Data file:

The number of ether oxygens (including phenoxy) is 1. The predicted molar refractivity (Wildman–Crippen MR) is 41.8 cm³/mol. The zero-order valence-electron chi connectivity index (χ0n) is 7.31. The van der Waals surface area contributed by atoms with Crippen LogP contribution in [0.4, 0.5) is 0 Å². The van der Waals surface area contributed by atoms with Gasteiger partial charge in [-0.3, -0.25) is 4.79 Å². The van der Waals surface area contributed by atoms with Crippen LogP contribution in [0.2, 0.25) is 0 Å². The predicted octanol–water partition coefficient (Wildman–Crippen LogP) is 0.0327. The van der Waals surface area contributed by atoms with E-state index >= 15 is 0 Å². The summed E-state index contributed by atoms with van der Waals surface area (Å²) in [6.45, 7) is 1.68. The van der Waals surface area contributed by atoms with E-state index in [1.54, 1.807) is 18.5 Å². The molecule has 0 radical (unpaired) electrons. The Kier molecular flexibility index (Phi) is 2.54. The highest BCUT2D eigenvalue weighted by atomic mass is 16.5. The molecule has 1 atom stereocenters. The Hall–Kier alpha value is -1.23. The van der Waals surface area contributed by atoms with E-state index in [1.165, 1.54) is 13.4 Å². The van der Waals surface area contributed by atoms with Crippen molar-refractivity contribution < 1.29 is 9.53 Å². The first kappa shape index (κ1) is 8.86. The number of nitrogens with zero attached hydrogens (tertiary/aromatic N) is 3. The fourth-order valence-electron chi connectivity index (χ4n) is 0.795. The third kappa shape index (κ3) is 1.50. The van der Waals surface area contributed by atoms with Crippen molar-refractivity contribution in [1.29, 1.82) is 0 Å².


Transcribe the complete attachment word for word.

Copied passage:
The number of ether oxygens (including phenoxy) is 1. The predicted molar refractivity (Wildman–Crippen MR) is 41.8 cm³/mol. The zero-order valence-electron chi connectivity index (χ0n) is 7.31. The van der Waals surface area contributed by atoms with Crippen LogP contribution in [0.4, 0.5) is 0 Å². The van der Waals surface area contributed by atoms with Gasteiger partial charge in [-0.3, -0.25) is 4.79 Å². The van der Waals surface area contributed by atoms with Crippen LogP contribution in [0.2, 0.25) is 0 Å². The predicted octanol–water partition coefficient (Wildman–Crippen LogP) is 0.0327. The van der Waals surface area contributed by atoms with E-state index >= 15 is 0 Å². The summed E-state index contributed by atoms with van der Waals surface area (Å²) in [6.45, 7) is 1.68. The van der Waals surface area contributed by atoms with E-state index in [1.54, 1.807) is 18.5 Å². The molecule has 0 radical (unpaired) electrons. The Kier molecular flexibility index (Phi) is 2.54. The highest BCUT2D eigenvalue weighted by atomic mass is 16.5. The molecule has 1 atom stereocenters. The Hall–Kier alpha value is -1.23. The van der Waals surface area contributed by atoms with E-state index in [1.165, 1.54) is 13.4 Å². The van der Waals surface area contributed by atoms with Crippen molar-refractivity contribution < 1.29 is 9.53 Å². The first kappa shape index (κ1) is 8.86. The number of nitrogens with zero attached hydrogens (tertiary/aromatic N) is 3. The fourth-order valence-electron chi connectivity index (χ4n) is 0.795. The third kappa shape index (κ3) is 1.50. The van der Waals surface area contributed by atoms with Crippen molar-refractivity contribution in [1.29, 1.82) is 0 Å².